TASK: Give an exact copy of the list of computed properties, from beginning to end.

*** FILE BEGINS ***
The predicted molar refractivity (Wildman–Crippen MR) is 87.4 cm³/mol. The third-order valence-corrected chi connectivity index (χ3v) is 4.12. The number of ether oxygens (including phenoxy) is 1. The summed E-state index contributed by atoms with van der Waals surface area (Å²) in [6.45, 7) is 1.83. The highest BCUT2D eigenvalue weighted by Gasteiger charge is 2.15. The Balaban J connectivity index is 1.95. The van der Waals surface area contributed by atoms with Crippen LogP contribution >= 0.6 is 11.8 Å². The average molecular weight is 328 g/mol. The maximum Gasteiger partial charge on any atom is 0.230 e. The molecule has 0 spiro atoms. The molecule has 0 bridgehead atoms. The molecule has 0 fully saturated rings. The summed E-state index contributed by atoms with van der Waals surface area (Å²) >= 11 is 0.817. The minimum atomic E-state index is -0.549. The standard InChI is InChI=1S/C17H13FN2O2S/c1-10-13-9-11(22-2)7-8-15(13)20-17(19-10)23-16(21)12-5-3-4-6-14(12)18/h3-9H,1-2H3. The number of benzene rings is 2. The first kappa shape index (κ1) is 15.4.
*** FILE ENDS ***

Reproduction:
The predicted molar refractivity (Wildman–Crippen MR) is 87.4 cm³/mol. The third-order valence-corrected chi connectivity index (χ3v) is 4.12. The number of ether oxygens (including phenoxy) is 1. The summed E-state index contributed by atoms with van der Waals surface area (Å²) in [6.45, 7) is 1.83. The highest BCUT2D eigenvalue weighted by Gasteiger charge is 2.15. The Balaban J connectivity index is 1.95. The van der Waals surface area contributed by atoms with Crippen LogP contribution >= 0.6 is 11.8 Å². The average molecular weight is 328 g/mol. The maximum Gasteiger partial charge on any atom is 0.230 e. The molecule has 0 spiro atoms. The molecule has 0 bridgehead atoms. The molecule has 0 fully saturated rings. The summed E-state index contributed by atoms with van der Waals surface area (Å²) >= 11 is 0.817. The minimum atomic E-state index is -0.549. The standard InChI is InChI=1S/C17H13FN2O2S/c1-10-13-9-11(22-2)7-8-15(13)20-17(19-10)23-16(21)12-5-3-4-6-14(12)18/h3-9H,1-2H3. The number of benzene rings is 2. The first kappa shape index (κ1) is 15.4.